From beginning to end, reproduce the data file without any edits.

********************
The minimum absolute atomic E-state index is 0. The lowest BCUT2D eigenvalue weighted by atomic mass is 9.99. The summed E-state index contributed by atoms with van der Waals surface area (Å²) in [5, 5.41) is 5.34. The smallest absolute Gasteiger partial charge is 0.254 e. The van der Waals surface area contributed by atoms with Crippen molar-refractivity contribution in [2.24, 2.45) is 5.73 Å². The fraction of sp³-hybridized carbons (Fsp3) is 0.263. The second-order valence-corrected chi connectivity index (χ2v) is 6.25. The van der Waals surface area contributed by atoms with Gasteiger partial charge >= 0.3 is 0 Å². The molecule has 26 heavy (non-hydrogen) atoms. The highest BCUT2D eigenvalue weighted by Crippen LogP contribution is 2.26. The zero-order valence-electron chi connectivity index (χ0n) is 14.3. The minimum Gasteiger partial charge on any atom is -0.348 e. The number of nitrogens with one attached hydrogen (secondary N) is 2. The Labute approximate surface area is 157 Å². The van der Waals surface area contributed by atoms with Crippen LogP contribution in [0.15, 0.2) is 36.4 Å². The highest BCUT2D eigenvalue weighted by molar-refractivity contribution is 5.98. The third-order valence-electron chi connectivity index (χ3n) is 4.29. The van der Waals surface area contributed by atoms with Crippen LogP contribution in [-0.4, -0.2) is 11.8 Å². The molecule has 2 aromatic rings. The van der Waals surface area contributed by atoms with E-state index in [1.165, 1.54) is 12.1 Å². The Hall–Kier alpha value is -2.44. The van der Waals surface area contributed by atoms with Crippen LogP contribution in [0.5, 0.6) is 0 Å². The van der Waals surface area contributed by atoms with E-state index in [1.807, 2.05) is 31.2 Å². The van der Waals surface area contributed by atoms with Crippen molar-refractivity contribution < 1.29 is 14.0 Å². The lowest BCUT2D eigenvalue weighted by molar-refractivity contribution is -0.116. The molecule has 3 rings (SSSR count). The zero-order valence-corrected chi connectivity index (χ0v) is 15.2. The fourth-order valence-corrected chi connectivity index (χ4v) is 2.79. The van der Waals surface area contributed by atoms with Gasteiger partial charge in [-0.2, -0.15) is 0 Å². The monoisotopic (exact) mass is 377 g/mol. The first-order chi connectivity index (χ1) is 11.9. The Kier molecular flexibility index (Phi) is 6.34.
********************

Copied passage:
The minimum absolute atomic E-state index is 0. The lowest BCUT2D eigenvalue weighted by atomic mass is 9.99. The summed E-state index contributed by atoms with van der Waals surface area (Å²) in [5, 5.41) is 5.34. The smallest absolute Gasteiger partial charge is 0.254 e. The van der Waals surface area contributed by atoms with Crippen molar-refractivity contribution in [2.24, 2.45) is 5.73 Å². The fraction of sp³-hybridized carbons (Fsp3) is 0.263. The second-order valence-corrected chi connectivity index (χ2v) is 6.25. The van der Waals surface area contributed by atoms with Gasteiger partial charge >= 0.3 is 0 Å². The molecule has 26 heavy (non-hydrogen) atoms. The highest BCUT2D eigenvalue weighted by Crippen LogP contribution is 2.26. The zero-order valence-electron chi connectivity index (χ0n) is 14.3. The minimum Gasteiger partial charge on any atom is -0.348 e. The number of nitrogens with one attached hydrogen (secondary N) is 2. The Labute approximate surface area is 157 Å². The van der Waals surface area contributed by atoms with Crippen LogP contribution in [0.15, 0.2) is 36.4 Å². The highest BCUT2D eigenvalue weighted by molar-refractivity contribution is 5.98. The third-order valence-electron chi connectivity index (χ3n) is 4.29. The van der Waals surface area contributed by atoms with Crippen LogP contribution in [-0.4, -0.2) is 11.8 Å². The molecule has 2 aromatic rings. The van der Waals surface area contributed by atoms with E-state index in [1.165, 1.54) is 12.1 Å². The Hall–Kier alpha value is -2.44. The van der Waals surface area contributed by atoms with Crippen LogP contribution in [0.5, 0.6) is 0 Å². The van der Waals surface area contributed by atoms with E-state index in [1.807, 2.05) is 31.2 Å². The van der Waals surface area contributed by atoms with Crippen molar-refractivity contribution < 1.29 is 14.0 Å². The lowest BCUT2D eigenvalue weighted by molar-refractivity contribution is -0.116. The molecule has 3 rings (SSSR count). The zero-order valence-corrected chi connectivity index (χ0v) is 15.2. The fourth-order valence-corrected chi connectivity index (χ4v) is 2.79. The van der Waals surface area contributed by atoms with Gasteiger partial charge in [-0.2, -0.15) is 0 Å². The monoisotopic (exact) mass is 377 g/mol. The first-order chi connectivity index (χ1) is 11.9. The Kier molecular flexibility index (Phi) is 6.34.